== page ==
A recent opinion from the Central District of California, Express, LLC v. Fetish Group, Inc., 2006 WL 802294 (C.D. Cal. March 24, 2006), addressed an interesting question: understanding that copyright is automatic and that the ultimate question of copyrightability and the scope of protection is up to the court (or jury), for purposes of the Section 410(c) presumption of validity, is the presumptive effect limited by the statements in the application or by the deposit? The case involved lace and embroidery design for a camisole. At issue was whether the registration covered all protectible aspects of the design in keeping with an application that originally said "garment with lace and embroidery design," or instead whether it covered a narrower scope in keeping with the registration as issued which eliminated "garment with." (There were other changes too).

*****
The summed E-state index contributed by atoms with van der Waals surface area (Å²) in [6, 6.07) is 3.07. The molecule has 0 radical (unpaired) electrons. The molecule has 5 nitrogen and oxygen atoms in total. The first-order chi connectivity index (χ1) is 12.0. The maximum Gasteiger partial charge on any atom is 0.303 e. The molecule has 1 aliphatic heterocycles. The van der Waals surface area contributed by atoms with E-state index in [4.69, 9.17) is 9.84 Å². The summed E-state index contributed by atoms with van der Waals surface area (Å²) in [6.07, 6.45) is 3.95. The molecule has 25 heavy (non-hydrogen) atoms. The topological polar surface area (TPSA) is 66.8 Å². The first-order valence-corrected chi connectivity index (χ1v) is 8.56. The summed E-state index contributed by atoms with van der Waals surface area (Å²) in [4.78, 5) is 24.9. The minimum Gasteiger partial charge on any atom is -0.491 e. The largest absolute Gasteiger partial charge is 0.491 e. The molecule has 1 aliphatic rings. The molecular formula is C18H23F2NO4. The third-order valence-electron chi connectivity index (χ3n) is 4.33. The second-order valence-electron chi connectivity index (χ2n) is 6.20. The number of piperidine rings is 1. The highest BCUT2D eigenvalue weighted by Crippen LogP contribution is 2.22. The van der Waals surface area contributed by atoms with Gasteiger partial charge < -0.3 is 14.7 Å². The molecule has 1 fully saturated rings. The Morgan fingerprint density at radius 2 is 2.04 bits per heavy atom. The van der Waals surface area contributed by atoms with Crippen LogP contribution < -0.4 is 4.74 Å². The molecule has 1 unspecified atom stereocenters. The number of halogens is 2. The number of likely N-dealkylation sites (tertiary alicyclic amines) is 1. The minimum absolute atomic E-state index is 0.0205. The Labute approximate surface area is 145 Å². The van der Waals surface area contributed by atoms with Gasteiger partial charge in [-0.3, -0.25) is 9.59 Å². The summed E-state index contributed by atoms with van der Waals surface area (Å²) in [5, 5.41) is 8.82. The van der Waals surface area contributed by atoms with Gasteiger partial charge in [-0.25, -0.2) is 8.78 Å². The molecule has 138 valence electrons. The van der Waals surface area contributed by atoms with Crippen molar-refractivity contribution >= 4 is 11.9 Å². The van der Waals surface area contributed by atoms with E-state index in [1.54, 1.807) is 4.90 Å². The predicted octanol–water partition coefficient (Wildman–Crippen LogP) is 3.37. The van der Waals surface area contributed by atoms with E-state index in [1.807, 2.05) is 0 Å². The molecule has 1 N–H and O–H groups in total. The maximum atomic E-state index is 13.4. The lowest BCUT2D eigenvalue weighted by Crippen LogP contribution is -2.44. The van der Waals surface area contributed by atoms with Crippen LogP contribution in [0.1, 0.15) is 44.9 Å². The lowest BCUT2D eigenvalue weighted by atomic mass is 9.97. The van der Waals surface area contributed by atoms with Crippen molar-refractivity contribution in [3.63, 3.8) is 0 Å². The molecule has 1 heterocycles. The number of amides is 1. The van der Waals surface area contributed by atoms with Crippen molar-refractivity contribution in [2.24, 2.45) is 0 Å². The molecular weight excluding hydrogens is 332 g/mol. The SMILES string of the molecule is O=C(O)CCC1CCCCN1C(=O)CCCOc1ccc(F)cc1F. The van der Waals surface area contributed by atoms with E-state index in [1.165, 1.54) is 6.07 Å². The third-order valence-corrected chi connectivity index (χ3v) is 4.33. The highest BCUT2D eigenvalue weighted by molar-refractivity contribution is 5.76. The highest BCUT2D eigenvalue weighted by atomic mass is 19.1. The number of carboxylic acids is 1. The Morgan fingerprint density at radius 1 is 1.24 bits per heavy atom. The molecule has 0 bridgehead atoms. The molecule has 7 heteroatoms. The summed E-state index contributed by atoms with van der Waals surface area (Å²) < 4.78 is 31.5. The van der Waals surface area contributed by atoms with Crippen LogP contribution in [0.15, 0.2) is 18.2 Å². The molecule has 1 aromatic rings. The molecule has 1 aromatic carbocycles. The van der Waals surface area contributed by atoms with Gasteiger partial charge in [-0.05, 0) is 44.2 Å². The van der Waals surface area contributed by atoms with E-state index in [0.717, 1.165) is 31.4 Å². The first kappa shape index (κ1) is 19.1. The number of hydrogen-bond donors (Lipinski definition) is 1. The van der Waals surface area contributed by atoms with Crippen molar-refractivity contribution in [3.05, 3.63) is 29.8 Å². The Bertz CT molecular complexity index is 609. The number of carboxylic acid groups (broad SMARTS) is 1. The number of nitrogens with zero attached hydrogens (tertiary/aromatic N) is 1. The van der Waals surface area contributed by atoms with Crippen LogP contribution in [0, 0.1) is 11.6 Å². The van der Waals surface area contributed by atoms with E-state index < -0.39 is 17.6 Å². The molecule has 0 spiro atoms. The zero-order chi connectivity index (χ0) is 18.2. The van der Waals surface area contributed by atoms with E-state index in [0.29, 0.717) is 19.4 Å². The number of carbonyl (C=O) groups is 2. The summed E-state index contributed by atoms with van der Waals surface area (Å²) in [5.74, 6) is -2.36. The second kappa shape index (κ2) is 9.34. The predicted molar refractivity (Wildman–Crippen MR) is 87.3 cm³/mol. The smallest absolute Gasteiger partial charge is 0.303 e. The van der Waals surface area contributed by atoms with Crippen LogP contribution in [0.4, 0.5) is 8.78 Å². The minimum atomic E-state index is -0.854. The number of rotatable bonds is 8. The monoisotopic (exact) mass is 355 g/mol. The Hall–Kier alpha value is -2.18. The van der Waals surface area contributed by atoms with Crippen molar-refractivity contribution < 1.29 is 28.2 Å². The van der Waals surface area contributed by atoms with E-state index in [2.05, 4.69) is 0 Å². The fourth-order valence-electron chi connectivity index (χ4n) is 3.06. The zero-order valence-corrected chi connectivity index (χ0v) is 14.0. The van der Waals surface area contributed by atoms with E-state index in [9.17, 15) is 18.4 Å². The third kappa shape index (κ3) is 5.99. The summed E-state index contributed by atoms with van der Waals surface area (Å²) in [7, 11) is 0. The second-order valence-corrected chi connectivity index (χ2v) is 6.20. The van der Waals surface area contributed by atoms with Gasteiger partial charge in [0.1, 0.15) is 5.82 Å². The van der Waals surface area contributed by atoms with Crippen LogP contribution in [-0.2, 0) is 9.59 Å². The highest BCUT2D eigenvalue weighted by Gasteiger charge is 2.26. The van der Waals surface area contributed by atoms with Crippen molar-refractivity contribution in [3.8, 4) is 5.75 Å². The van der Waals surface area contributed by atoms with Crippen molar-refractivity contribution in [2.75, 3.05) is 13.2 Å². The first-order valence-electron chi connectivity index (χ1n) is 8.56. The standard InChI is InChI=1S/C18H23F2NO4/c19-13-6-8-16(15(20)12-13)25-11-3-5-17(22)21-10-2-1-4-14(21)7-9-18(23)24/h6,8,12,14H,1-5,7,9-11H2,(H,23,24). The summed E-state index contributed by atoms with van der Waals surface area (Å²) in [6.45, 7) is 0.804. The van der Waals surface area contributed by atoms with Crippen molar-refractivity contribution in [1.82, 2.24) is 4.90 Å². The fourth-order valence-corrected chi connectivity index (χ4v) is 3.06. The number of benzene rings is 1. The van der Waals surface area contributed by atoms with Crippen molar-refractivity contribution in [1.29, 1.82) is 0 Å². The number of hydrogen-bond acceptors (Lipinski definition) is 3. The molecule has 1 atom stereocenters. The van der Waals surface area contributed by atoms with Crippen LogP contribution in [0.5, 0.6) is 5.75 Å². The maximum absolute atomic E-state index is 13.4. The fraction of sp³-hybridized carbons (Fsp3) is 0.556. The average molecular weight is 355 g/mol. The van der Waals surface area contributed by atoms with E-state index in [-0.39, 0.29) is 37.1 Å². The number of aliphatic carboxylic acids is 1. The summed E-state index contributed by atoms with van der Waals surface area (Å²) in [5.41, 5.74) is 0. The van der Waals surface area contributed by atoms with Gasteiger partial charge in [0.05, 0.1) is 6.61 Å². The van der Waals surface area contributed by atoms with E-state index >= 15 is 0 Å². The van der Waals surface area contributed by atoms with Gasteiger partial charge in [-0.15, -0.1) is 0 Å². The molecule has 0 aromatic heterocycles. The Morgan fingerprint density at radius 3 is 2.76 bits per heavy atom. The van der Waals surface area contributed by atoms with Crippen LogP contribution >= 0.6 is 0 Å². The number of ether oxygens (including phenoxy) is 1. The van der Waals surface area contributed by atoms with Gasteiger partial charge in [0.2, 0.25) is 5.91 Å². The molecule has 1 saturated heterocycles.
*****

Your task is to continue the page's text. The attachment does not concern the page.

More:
The court held that "it is the registration that sets the scope for the copyright protection," by which is meant presumptive validity. Plaintiff could still prove up its larger claim but had to do so without the benefit of Section 410(c). A related issue is whether the registration covers material not deposited, as in software, where less than the entirety of the work is deposited to protect trade secrets. My view, which is held I believe by some but not all in the Copyright Office, is that the registration only covers material deposited; after all, the Office cannot examine material not presented to it. Both issues demonstrate attention should be paid to the registration process.